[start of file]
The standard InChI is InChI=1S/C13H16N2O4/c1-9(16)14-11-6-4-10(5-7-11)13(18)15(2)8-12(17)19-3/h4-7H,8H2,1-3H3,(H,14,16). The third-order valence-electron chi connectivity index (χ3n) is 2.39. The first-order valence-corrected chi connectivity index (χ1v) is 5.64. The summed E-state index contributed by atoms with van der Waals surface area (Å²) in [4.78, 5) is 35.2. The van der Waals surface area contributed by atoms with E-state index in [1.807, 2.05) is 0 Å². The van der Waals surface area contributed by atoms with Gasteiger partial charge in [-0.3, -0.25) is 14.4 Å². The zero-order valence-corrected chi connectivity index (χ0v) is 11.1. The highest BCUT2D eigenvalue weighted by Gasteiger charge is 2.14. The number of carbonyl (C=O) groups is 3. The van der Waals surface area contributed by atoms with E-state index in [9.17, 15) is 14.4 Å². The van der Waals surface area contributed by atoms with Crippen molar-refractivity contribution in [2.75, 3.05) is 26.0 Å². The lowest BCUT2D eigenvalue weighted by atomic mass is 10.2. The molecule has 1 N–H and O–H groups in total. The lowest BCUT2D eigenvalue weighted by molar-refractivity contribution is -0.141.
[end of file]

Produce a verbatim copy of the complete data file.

The standard InChI is InChI=1S/C13H16N2O4/c1-9(16)14-11-6-4-10(5-7-11)13(18)15(2)8-12(17)19-3/h4-7H,8H2,1-3H3,(H,14,16). The third-order valence-electron chi connectivity index (χ3n) is 2.39. The first-order valence-corrected chi connectivity index (χ1v) is 5.64. The summed E-state index contributed by atoms with van der Waals surface area (Å²) in [4.78, 5) is 35.2. The van der Waals surface area contributed by atoms with E-state index in [1.807, 2.05) is 0 Å². The van der Waals surface area contributed by atoms with Gasteiger partial charge in [-0.3, -0.25) is 14.4 Å². The zero-order valence-corrected chi connectivity index (χ0v) is 11.1. The highest BCUT2D eigenvalue weighted by Gasteiger charge is 2.14. The number of carbonyl (C=O) groups is 3. The van der Waals surface area contributed by atoms with E-state index in [9.17, 15) is 14.4 Å². The van der Waals surface area contributed by atoms with Crippen molar-refractivity contribution in [2.75, 3.05) is 26.0 Å². The lowest BCUT2D eigenvalue weighted by atomic mass is 10.2. The molecule has 1 N–H and O–H groups in total. The lowest BCUT2D eigenvalue weighted by molar-refractivity contribution is -0.141.